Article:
Around around the corner, on the river’s edge, is Frankfurt’s Museum Row--a good option on any day, but especially if the weather isn’t particularly good. The innovative German Film Museum is a must for movie buffs and the world-class Städel is home to masterpieces by Rubens, Picasso, Botticelli and Rembrandt.

To end your day, cross back onto the north bank of the Main and pop into a local favorite for dinner, called Margarete, where you can dine on a regionally-inspired menu with updated German classics and international twists. The dining room is light, breezy and impossibly stylish while still being understated. Who said Frankfurt was boring?

ESSENTIAL INFO

Getting There 

The rumors are true: Germany’s public transportation system is fast, accurate, extensive and efficient. Simply follow the signs for the “Regionalbanhof,” where you’ll take one of the S-Bahn trains directly into Frankfurt’s center. The ride to the center is about 15 minutes and costs 4.50 Euro. Conversely, taking a cab will set you back 35 to 40 Euro and 25 to 30 minutes, depending on traffic. We say do as the Germans do and hop on the S-Bahn!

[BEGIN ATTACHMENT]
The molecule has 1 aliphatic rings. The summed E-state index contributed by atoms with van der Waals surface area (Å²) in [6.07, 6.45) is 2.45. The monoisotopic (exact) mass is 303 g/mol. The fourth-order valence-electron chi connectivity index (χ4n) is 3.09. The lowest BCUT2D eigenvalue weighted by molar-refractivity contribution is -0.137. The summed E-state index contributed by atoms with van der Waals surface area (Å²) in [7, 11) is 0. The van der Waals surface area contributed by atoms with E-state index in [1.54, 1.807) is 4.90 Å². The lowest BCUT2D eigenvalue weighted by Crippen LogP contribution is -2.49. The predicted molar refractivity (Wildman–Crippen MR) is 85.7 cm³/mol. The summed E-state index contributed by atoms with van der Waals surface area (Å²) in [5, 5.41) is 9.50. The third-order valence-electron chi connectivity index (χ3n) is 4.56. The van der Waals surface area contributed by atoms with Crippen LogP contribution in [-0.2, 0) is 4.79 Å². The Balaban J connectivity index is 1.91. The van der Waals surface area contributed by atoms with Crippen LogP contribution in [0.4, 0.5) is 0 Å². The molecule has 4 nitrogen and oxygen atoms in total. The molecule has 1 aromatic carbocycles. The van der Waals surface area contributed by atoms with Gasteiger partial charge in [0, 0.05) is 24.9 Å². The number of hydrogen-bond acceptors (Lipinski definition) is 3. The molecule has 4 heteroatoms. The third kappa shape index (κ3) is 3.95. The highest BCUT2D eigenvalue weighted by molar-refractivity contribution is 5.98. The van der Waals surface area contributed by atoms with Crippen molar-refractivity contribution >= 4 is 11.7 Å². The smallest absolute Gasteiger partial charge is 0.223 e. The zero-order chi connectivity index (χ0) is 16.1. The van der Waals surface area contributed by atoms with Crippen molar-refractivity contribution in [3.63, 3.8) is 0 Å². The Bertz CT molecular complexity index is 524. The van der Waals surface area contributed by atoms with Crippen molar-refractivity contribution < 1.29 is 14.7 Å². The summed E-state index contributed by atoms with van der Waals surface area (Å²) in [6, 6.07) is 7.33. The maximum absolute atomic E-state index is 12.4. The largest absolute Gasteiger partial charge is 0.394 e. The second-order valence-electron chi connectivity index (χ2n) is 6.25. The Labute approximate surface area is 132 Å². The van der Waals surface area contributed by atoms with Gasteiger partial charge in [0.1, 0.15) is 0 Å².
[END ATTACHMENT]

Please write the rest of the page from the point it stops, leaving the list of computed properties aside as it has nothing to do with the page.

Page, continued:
To Stay

Thanks to its constant flow of business travelers, there are no shortage of reasonably priced, nice hotels in Frankfurt’s city center. Right off the Konstablerwache S-Bahn stop and within easy walking distance of both the business district, Frankfurt’s popular monuments and the various bridges to the other side of the River Main is the Westin Grand Frankfurt. With updated bathrooms, comfortable beds and helpful staff, you can’t go wrong with a quick stay here.

For those who want to up the style quotient, Villa Kennedy is your hotel. A couple of blocks off the south bank of the River Main in the trendy and upscale neighborhood of Sachsenhausen-nord, this boutique stunner named after President John F. Kennedy has an illustrious history as a home for a prominent banking family, a concert venue and an institute for biophysics.


Opening Photo by Marilar Irastorza